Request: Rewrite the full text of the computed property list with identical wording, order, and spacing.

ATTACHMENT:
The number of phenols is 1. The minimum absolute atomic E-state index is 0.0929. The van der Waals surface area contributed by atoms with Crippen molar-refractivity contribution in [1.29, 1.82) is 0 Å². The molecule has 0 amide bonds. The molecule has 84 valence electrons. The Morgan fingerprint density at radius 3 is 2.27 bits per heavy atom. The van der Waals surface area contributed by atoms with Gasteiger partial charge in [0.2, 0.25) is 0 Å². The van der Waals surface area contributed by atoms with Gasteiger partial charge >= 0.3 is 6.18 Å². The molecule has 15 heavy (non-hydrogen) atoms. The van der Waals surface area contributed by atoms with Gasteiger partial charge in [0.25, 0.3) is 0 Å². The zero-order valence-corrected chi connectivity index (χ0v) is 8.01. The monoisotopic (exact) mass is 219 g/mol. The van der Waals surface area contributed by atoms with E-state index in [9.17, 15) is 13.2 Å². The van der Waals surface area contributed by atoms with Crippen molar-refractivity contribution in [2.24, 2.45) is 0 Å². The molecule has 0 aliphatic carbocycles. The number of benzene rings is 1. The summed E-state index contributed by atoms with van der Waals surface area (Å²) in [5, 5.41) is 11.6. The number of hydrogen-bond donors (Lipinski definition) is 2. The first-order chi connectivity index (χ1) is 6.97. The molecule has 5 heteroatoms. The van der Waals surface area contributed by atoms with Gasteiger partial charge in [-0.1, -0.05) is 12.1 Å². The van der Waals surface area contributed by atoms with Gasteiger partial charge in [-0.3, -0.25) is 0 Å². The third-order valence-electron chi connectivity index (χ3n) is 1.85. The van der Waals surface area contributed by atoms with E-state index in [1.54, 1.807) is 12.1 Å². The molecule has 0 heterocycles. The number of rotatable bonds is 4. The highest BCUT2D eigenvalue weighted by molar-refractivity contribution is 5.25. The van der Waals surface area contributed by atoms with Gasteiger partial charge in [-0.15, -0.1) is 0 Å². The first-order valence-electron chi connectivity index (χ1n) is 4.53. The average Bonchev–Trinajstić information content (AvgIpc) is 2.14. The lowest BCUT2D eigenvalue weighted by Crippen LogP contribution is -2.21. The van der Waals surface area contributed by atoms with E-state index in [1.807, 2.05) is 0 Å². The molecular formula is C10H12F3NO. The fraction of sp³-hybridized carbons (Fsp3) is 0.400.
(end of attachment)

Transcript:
The number of phenols is 1. The minimum absolute atomic E-state index is 0.0929. The van der Waals surface area contributed by atoms with Crippen molar-refractivity contribution in [1.29, 1.82) is 0 Å². The molecule has 0 amide bonds. The molecule has 84 valence electrons. The Morgan fingerprint density at radius 3 is 2.27 bits per heavy atom. The van der Waals surface area contributed by atoms with Gasteiger partial charge in [0.2, 0.25) is 0 Å². The van der Waals surface area contributed by atoms with Gasteiger partial charge >= 0.3 is 6.18 Å². The molecule has 15 heavy (non-hydrogen) atoms. The van der Waals surface area contributed by atoms with Gasteiger partial charge in [0.25, 0.3) is 0 Å². The zero-order valence-corrected chi connectivity index (χ0v) is 8.01. The monoisotopic (exact) mass is 219 g/mol. The van der Waals surface area contributed by atoms with E-state index in [9.17, 15) is 13.2 Å². The van der Waals surface area contributed by atoms with Crippen molar-refractivity contribution in [2.24, 2.45) is 0 Å². The molecule has 0 aliphatic carbocycles. The number of benzene rings is 1. The summed E-state index contributed by atoms with van der Waals surface area (Å²) in [5, 5.41) is 11.6. The number of hydrogen-bond donors (Lipinski definition) is 2. The first-order chi connectivity index (χ1) is 6.97. The molecule has 5 heteroatoms. The van der Waals surface area contributed by atoms with Gasteiger partial charge in [-0.1, -0.05) is 12.1 Å². The van der Waals surface area contributed by atoms with Gasteiger partial charge in [-0.3, -0.25) is 0 Å². The third-order valence-electron chi connectivity index (χ3n) is 1.85. The van der Waals surface area contributed by atoms with E-state index in [1.54, 1.807) is 12.1 Å². The molecule has 0 heterocycles. The number of rotatable bonds is 4. The highest BCUT2D eigenvalue weighted by molar-refractivity contribution is 5.25. The van der Waals surface area contributed by atoms with Gasteiger partial charge in [-0.15, -0.1) is 0 Å². The first-order valence-electron chi connectivity index (χ1n) is 4.53. The average Bonchev–Trinajstić information content (AvgIpc) is 2.14. The lowest BCUT2D eigenvalue weighted by Crippen LogP contribution is -2.21. The van der Waals surface area contributed by atoms with E-state index in [1.807, 2.05) is 0 Å². The molecular formula is C10H12F3NO. The fraction of sp³-hybridized carbons (Fsp3) is 0.400.